Another major insurance carrier has cooperated with selected healthcare providers in two states to introduce a bundled payment program for maternity care. Like bundled payment programs used by Medicare and commercial carriers for total joint replacement, the bundled maternity program reimburses the care provider for an entire episode of care, including prenatal, delivery and postpartum services, with one overall fee. Insurers are encouraged with the positive outcomes, citing early access to care and open lines of communication as significant advantages of this approach.
While hospitals in 34 geographic areas will still be required to participate in the Comprehensive Care for Joint Replacement Model, hundreds of acute care hospitals in other areas have received a reprieve. In addition to modifying CJR model compliance, CMS recently finalized plans to cancel the Episode Payment and Cardiac Rehabilitation Incentive Payment Models, both of which were scheduled to become effective on January 1, 2018.
While a number of hospitals will voluntarily participate in the CJR model and others have expressed interest to participate in the two cancelled models, the agency said there would not be enough time to restructure the models prior to the planned 2018 start date. Even though some have criticized the Trump administration for a lack of interest in value-based care, the administration has expressed a strong commitment to value-based payment, but says it prefers voluntary models.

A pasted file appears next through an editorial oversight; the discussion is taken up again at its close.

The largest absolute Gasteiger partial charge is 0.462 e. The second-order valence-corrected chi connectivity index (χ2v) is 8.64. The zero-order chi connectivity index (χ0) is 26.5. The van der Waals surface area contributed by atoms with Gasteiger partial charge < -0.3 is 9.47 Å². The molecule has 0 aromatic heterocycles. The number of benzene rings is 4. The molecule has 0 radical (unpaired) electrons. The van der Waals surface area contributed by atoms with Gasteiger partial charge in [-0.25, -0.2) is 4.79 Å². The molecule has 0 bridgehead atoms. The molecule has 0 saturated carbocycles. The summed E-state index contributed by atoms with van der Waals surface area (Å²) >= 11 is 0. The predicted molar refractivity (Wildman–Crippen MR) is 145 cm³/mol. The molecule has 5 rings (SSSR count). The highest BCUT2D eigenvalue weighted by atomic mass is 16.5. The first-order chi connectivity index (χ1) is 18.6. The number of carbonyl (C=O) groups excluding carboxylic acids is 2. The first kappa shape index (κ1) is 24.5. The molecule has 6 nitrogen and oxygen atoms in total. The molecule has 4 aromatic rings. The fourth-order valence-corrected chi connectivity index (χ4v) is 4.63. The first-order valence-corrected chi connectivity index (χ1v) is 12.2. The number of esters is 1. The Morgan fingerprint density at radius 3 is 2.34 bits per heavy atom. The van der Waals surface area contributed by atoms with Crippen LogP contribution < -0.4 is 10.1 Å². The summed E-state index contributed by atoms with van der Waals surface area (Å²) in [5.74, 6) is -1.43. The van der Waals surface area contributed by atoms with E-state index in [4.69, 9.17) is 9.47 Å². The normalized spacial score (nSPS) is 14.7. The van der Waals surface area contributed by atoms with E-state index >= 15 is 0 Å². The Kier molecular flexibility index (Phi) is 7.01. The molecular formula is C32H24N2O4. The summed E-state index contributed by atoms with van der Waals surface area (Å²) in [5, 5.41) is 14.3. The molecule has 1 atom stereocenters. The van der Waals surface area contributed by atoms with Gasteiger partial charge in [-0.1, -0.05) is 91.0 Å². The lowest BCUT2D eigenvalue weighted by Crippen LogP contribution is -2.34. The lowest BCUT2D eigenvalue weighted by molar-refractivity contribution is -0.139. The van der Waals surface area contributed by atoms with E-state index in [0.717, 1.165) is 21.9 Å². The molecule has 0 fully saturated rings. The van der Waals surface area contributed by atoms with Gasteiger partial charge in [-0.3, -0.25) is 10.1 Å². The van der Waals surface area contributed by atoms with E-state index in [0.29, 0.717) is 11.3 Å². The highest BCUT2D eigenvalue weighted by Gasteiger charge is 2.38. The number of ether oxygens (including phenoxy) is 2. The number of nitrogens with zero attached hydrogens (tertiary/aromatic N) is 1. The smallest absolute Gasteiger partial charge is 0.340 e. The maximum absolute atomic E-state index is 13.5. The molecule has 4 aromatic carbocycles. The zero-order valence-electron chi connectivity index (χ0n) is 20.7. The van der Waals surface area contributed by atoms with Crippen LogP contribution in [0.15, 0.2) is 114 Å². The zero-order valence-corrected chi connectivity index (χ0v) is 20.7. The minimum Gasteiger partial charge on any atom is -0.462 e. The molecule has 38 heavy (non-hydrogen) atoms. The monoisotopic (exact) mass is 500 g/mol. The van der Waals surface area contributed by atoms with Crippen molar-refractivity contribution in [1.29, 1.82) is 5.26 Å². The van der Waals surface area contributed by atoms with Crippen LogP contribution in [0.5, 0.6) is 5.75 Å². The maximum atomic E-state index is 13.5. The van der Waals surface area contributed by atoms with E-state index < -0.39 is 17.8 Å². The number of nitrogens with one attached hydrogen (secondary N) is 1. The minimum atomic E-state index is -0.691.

In a previous newsletter, we discussed bundling introduced by Medicare which focuses on orthopedic and cardiac procedures. Through the mandatory initiative for comprehensive care for joint replacements (CJR), which became policy in 2016, some 800 hospitals are participating in the program.
While some sources report the results of bundling as mixed, Medicare reports that joint replacement payments increased by approximately 5% nationally, but decreased 8% for BPCI participants. One large health system achieved a 20.8% episode decrease and another reported a significantly shorter prolonged length of stay – a sign of fewer complications resulting from surgery.
Providers, both acute and post-acute, shared in the savings and indications are that post-acute savings were achieved because their care was bundled, placing these providers at risk. Even though efforts to repeal and replace or modify the Affordable Care Act are on hold, more healthcare providers and payers can be expected to embrace bundling going forward.